I have been reading Theological Aesthetics: A Reader for a book proposal I am working on for a publisher. It is going to be a book about beauty and aesthetic spirituality inspired by an article I wrote once and I am very excited about this project.

The book is a reader which means many of the selections are rather dry and dull, the book overall is very academic.  But there have been several gems I have discovered here and there such as Basil, Augustine, and Ambrose who all describe God as the Supreme Artist.  Or Gregory of Nyssa who writes: “every person is the painter of his own life and choice is the craftsman of the work.”  I imagine in the coming days I will write a post about what it means to be the artist of one’s life.

My favorite essay from the whole book, however, was a selection from 20th century Lutheran theologian Langdon Gilkey.   Some favorite excerpts:

“This is the first and utterly essential role of art and the artistic: to re-create ordinary experience into value, into enhanced experience; to provide the ends–the deep immediate, present enjoyments–for which all instruments exist and from which alone they receive their point. When an event that we label art stops the heedless flow of time in an enhanced moment, a moment of new awareness of understanding, a moment of intense seeing and of participation in what is seen, then (as the Zen tradition has taught us) the transcendent appears through art, and art and religion approach one another.”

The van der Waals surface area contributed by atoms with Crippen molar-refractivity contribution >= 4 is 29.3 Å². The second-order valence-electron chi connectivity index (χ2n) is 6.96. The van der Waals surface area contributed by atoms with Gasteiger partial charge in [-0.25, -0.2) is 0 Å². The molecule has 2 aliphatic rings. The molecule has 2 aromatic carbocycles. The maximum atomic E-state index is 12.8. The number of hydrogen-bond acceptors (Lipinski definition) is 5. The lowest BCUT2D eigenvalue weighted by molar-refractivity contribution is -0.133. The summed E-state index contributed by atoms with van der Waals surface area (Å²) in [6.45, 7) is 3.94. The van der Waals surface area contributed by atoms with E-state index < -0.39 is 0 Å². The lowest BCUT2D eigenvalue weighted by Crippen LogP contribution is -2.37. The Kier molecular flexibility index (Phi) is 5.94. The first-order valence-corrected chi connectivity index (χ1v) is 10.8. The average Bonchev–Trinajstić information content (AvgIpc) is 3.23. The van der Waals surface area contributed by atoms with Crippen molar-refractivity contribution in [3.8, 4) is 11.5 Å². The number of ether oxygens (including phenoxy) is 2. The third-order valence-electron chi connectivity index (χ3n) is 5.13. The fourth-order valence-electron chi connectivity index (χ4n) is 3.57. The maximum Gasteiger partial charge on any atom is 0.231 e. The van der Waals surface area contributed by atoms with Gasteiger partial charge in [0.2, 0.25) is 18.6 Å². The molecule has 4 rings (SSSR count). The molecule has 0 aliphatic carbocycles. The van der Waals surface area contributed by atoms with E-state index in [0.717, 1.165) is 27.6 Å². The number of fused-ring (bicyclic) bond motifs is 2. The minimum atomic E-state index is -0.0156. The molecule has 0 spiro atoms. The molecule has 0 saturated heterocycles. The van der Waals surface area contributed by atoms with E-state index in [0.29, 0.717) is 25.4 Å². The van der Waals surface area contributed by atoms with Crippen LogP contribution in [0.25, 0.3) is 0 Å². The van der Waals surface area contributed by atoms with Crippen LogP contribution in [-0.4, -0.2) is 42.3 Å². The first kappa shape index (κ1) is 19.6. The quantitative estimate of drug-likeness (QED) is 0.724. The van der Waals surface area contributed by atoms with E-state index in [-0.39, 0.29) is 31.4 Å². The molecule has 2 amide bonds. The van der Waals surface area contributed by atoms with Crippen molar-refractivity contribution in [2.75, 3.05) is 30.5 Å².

Art’s other equally significant role is “in making us see in new and different ways, below the surface and beyond the obvious. Art opens up hidden truth behind and within the ordinary; it provides a new entrance into reality and pushes us through that entrance.”

He discusses the prophetic role of art: “it tears off the mask covering ordinary experience to expose its disarray, its disastrous waywardness, its betrayals, its suffering. Here it has–possibly unconsciously–a ‘prophetic role,’ denouncing the culture it lays bare. . . When art condemns present reality in the name of humanity and justice and seeks for its transformation, it becomes itself the vehicle of the transcendent and approaches the religious.”

“Art, however, provides more than negative images of ordinary reality. It gives us most of our creative images of ourselves, our world, and our relations to one another. Human life is lived in and through symbols that shape and guide us in all we are and do: symbols of nature, symbols of ourselves,–who we are, what we can be, what we ought to be–symbols of community and society, symbols of the sacred that permeates all. Works of art set these symbols into images, through them we can see ourselves and our world, possibly for the first time.  ‘In art we find ourselves and lose ourselves at the same time’ said Thomas Merton.”

In light of this role of art, he talks about the artist as “an outsider, as condemned to be on the boundary rather than in the comfortable, powerful, or acclaimed center of a culture’s life. Artists have few of the traits that the culture emphasizes, applauds, or rewards: they are not experts; their importance is not that they know how to do anything useful to anyone but other artists; they don’t make instruments foranyone else’s use, or even make money or jobs for others. They say: Stop, look and see what is real, and be.  In our rushing world, no one has time for this.”

What is the role of art in your life?

-Christine Valters Paintner @ Abbey of the Arts

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